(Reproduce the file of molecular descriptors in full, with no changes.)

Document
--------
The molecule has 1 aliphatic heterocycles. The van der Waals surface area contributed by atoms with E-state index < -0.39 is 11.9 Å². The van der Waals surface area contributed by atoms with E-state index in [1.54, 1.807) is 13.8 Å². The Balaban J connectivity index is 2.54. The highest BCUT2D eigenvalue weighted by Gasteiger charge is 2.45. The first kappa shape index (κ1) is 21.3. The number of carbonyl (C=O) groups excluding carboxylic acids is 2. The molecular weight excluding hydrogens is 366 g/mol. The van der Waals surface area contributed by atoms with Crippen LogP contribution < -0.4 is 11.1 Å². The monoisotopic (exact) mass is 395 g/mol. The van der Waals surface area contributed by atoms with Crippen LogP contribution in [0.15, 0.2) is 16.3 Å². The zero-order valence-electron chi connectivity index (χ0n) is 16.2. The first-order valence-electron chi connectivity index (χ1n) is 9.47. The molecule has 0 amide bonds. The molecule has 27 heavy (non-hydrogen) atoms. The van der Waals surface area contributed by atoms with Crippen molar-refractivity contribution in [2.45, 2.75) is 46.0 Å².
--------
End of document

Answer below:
The molecule has 1 aliphatic heterocycles. The van der Waals surface area contributed by atoms with E-state index < -0.39 is 11.9 Å². The van der Waals surface area contributed by atoms with E-state index in [1.54, 1.807) is 13.8 Å². The Balaban J connectivity index is 2.54. The highest BCUT2D eigenvalue weighted by Gasteiger charge is 2.45. The first kappa shape index (κ1) is 21.3. The number of carbonyl (C=O) groups excluding carboxylic acids is 2. The molecular weight excluding hydrogens is 366 g/mol. The van der Waals surface area contributed by atoms with Crippen LogP contribution < -0.4 is 11.1 Å². The monoisotopic (exact) mass is 395 g/mol. The van der Waals surface area contributed by atoms with Crippen LogP contribution in [0.15, 0.2) is 16.3 Å². The zero-order valence-electron chi connectivity index (χ0n) is 16.2. The first-order valence-electron chi connectivity index (χ1n) is 9.47. The molecule has 0 amide bonds. The molecule has 27 heavy (non-hydrogen) atoms. The van der Waals surface area contributed by atoms with Crippen molar-refractivity contribution in [2.45, 2.75) is 46.0 Å².